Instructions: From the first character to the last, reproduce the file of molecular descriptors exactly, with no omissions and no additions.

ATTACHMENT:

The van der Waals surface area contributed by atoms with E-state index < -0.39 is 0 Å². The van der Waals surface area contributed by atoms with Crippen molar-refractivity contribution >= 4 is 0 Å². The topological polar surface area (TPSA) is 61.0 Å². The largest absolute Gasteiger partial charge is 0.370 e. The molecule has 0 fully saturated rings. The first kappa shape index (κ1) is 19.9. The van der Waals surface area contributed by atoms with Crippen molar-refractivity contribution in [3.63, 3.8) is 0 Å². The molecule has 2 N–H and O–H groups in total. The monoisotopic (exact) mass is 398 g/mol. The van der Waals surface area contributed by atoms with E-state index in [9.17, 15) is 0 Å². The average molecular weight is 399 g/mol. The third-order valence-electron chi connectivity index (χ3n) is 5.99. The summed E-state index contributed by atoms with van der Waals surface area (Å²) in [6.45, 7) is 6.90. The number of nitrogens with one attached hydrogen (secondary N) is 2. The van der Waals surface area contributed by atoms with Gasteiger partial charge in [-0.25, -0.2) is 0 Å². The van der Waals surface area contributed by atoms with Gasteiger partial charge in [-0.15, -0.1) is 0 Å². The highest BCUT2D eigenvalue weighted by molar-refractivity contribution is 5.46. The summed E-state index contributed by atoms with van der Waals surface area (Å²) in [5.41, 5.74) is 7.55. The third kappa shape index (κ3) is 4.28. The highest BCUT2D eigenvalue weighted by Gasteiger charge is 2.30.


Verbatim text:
The van der Waals surface area contributed by atoms with E-state index < -0.39 is 0 Å². The van der Waals surface area contributed by atoms with Crippen molar-refractivity contribution >= 4 is 0 Å². The topological polar surface area (TPSA) is 61.0 Å². The largest absolute Gasteiger partial charge is 0.370 e. The molecule has 0 fully saturated rings. The first kappa shape index (κ1) is 19.9. The van der Waals surface area contributed by atoms with Crippen molar-refractivity contribution in [3.63, 3.8) is 0 Å². The molecule has 2 N–H and O–H groups in total. The monoisotopic (exact) mass is 398 g/mol. The van der Waals surface area contributed by atoms with E-state index in [9.17, 15) is 0 Å². The average molecular weight is 399 g/mol. The third-order valence-electron chi connectivity index (χ3n) is 5.99. The summed E-state index contributed by atoms with van der Waals surface area (Å²) in [6.45, 7) is 6.90. The number of nitrogens with one attached hydrogen (secondary N) is 2. The van der Waals surface area contributed by atoms with Gasteiger partial charge in [-0.25, -0.2) is 0 Å². The van der Waals surface area contributed by atoms with Gasteiger partial charge in [-0.15, -0.1) is 0 Å². The highest BCUT2D eigenvalue weighted by molar-refractivity contribution is 5.46. The summed E-state index contributed by atoms with van der Waals surface area (Å²) in [5.41, 5.74) is 7.55. The third kappa shape index (κ3) is 4.28. The highest BCUT2D eigenvalue weighted by Gasteiger charge is 2.30.